The late Henry Goodrich’s attendance at LSU was almost an assumption. His father and great-great-grandfather were both alumni, just as two of his three children eventually became.

His passion for the university, however, was his own.

Henry graduated in 1951 with his bachelor’s in geology, a degree program he chose after hearing the reputation of a particularly difficult biology professor. “That began a love of geology and, later, oil and gas and the oil and gas exploration business,” Henry’s son Gil said.

Henry built his career in oil and gas, eventually forming Goodrich Oil Company, and later serving as chairman emeritus of NYSE-listed Goodrich Petroleum Corporation, of which Gil now serves as vice chairman and CEO. Gil shared that his father believed in hard work and success, but, more importantly, honor and integrity, “which, I think, marked him as a leader in the oil and gas industry.”

Throughout his career, Gil said, “he always stayed close to LSU, the College of Science and Geology. He was very passionate about higher education in Louisiana and strengthening the LSU flagship in Baton Rouge. He believed very strongly that improvement of the university would come through dedicated endowments and improving the quality of the university in higher education.”

Henry’s lifelong commitment to LSU included serving on the LSU Foundation’s Board of Directors for 25 years, with a term as chairman from 1987-88. The College of Science recently showed its appreciation of his service and stellar career by inducting him into their Hall of Distinction.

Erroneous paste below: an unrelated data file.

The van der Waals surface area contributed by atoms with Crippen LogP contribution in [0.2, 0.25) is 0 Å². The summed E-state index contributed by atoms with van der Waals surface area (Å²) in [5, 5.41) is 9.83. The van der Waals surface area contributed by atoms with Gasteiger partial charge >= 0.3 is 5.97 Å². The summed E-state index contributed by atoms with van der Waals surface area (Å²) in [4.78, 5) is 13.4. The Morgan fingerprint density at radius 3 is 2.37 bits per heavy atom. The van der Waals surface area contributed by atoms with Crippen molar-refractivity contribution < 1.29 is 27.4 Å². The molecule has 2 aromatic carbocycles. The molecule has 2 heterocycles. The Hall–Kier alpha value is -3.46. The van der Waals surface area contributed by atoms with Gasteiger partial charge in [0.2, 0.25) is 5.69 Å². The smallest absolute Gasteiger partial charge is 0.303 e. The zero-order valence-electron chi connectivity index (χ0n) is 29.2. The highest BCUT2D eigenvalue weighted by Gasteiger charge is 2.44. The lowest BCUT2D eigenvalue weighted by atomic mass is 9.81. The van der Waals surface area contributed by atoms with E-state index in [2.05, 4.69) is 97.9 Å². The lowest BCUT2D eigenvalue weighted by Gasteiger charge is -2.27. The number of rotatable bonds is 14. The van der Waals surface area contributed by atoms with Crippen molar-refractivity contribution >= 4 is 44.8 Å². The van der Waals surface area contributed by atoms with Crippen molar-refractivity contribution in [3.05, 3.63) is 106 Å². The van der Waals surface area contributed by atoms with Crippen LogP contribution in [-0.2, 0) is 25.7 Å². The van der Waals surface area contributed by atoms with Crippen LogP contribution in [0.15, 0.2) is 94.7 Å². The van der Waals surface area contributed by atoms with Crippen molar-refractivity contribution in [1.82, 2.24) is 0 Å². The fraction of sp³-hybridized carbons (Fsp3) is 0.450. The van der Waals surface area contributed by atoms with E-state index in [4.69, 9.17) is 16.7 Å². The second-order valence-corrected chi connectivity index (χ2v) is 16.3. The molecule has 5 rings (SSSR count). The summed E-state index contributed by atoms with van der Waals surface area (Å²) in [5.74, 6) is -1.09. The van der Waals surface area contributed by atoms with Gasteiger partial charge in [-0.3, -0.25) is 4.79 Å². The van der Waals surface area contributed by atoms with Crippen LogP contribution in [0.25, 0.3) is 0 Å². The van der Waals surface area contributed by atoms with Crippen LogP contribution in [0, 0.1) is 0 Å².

Knowing the importance of philanthropy at LSU to his father, Gil and his family are naming the north entrance of the LSU Foundation Center for Philanthropy in Henry’s memory. “It was something he cared greatly about,” Gil said. “He loved people, and he loved life. He was very generous of both his time and his money. He had great compassion for other people.”

“I and my family, given his love of the university and passion about the LSU Foundation, thought this was a very appropriate way to honor him and the things that were important to him.”

Published in Cornerstone Winter and Spring 2015.

Leave a Reply

Fill in your details below or click an icon to log in:

WordPress.com Logo

You are commenting using your WordPress.com account. Log Out / Change )

Twitter picture

You are commenting using your Twitter account. Log Out / Change )

Facebook photo

You are commenting using your Facebook account. Log Out / Change )

Google+ photo

You are commenting using your Google+ account. Log Out / Change )

Connecting to %s